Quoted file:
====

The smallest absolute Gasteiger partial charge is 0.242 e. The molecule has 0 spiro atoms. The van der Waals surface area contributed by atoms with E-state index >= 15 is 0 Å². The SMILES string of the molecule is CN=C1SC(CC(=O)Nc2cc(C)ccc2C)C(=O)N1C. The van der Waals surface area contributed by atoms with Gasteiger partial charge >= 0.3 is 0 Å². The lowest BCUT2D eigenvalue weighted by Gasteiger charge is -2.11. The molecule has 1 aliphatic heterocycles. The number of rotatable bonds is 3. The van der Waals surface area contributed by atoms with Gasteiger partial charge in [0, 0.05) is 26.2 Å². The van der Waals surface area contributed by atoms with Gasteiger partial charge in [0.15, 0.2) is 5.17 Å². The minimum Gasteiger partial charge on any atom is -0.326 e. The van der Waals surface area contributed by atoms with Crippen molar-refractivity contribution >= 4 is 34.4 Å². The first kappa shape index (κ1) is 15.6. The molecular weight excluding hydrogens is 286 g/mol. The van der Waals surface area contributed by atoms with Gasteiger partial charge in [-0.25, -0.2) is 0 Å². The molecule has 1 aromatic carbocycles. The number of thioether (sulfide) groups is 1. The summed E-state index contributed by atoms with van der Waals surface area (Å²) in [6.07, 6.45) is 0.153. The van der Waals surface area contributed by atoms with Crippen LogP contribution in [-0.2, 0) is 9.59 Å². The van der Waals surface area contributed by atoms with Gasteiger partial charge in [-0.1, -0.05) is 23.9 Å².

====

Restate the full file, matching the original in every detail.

The smallest absolute Gasteiger partial charge is 0.242 e. The molecule has 0 spiro atoms. The van der Waals surface area contributed by atoms with E-state index >= 15 is 0 Å². The SMILES string of the molecule is CN=C1SC(CC(=O)Nc2cc(C)ccc2C)C(=O)N1C. The van der Waals surface area contributed by atoms with Gasteiger partial charge >= 0.3 is 0 Å². The lowest BCUT2D eigenvalue weighted by Gasteiger charge is -2.11. The molecule has 1 aliphatic heterocycles. The number of rotatable bonds is 3. The van der Waals surface area contributed by atoms with Gasteiger partial charge in [0, 0.05) is 26.2 Å². The van der Waals surface area contributed by atoms with Gasteiger partial charge in [0.15, 0.2) is 5.17 Å². The minimum Gasteiger partial charge on any atom is -0.326 e. The van der Waals surface area contributed by atoms with Crippen molar-refractivity contribution >= 4 is 34.4 Å². The first kappa shape index (κ1) is 15.6. The molecular weight excluding hydrogens is 286 g/mol. The van der Waals surface area contributed by atoms with Gasteiger partial charge in [-0.25, -0.2) is 0 Å². The molecule has 1 aromatic carbocycles. The number of thioether (sulfide) groups is 1. The summed E-state index contributed by atoms with van der Waals surface area (Å²) in [6.07, 6.45) is 0.153. The van der Waals surface area contributed by atoms with Crippen LogP contribution in [-0.2, 0) is 9.59 Å². The van der Waals surface area contributed by atoms with Gasteiger partial charge in [-0.1, -0.05) is 23.9 Å².